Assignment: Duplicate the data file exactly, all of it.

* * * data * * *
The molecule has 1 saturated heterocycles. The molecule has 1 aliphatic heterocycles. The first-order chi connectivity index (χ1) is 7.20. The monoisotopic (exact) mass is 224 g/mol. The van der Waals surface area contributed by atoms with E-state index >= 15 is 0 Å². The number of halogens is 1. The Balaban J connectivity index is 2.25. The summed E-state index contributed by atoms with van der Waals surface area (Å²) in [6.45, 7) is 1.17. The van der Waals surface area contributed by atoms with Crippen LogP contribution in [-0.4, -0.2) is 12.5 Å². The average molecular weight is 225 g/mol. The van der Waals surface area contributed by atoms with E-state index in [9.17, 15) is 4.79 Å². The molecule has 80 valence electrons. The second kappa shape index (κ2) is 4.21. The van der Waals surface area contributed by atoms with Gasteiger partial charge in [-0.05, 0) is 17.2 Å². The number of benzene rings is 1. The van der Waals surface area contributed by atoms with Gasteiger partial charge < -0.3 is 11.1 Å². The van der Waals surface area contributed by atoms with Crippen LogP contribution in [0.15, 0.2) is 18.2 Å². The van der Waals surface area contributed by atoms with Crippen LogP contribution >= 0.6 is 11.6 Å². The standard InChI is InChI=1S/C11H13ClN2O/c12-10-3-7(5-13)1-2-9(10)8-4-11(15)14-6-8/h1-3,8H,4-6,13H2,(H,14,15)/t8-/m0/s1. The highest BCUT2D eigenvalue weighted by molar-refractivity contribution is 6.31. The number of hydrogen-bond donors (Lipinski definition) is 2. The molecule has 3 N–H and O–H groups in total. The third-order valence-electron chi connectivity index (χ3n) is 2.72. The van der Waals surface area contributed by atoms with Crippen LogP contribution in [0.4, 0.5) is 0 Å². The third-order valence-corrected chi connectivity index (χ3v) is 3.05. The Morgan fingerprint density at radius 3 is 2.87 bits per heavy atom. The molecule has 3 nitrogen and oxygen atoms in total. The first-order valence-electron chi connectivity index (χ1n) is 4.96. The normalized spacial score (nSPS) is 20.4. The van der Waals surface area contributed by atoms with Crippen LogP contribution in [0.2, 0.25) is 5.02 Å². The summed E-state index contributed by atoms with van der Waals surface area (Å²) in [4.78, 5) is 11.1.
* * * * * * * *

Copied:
The molecule has 1 saturated heterocycles. The molecule has 1 aliphatic heterocycles. The first-order chi connectivity index (χ1) is 7.20. The monoisotopic (exact) mass is 224 g/mol. The van der Waals surface area contributed by atoms with E-state index >= 15 is 0 Å². The number of halogens is 1. The Balaban J connectivity index is 2.25. The summed E-state index contributed by atoms with van der Waals surface area (Å²) in [6.45, 7) is 1.17. The van der Waals surface area contributed by atoms with Crippen LogP contribution in [-0.4, -0.2) is 12.5 Å². The average molecular weight is 225 g/mol. The van der Waals surface area contributed by atoms with E-state index in [9.17, 15) is 4.79 Å². The molecule has 80 valence electrons. The second kappa shape index (κ2) is 4.21. The van der Waals surface area contributed by atoms with Gasteiger partial charge in [-0.05, 0) is 17.2 Å². The number of benzene rings is 1. The van der Waals surface area contributed by atoms with Gasteiger partial charge < -0.3 is 11.1 Å². The van der Waals surface area contributed by atoms with Crippen LogP contribution in [0.15, 0.2) is 18.2 Å². The van der Waals surface area contributed by atoms with Crippen LogP contribution >= 0.6 is 11.6 Å². The standard InChI is InChI=1S/C11H13ClN2O/c12-10-3-7(5-13)1-2-9(10)8-4-11(15)14-6-8/h1-3,8H,4-6,13H2,(H,14,15)/t8-/m0/s1. The highest BCUT2D eigenvalue weighted by molar-refractivity contribution is 6.31. The number of hydrogen-bond donors (Lipinski definition) is 2. The molecule has 3 N–H and O–H groups in total. The third-order valence-electron chi connectivity index (χ3n) is 2.72. The van der Waals surface area contributed by atoms with Crippen LogP contribution in [0.4, 0.5) is 0 Å². The third-order valence-corrected chi connectivity index (χ3v) is 3.05. The Morgan fingerprint density at radius 3 is 2.87 bits per heavy atom. The molecule has 3 nitrogen and oxygen atoms in total. The first-order valence-electron chi connectivity index (χ1n) is 4.96. The normalized spacial score (nSPS) is 20.4. The van der Waals surface area contributed by atoms with Crippen LogP contribution in [0.2, 0.25) is 5.02 Å². The summed E-state index contributed by atoms with van der Waals surface area (Å²) in [4.78, 5) is 11.1.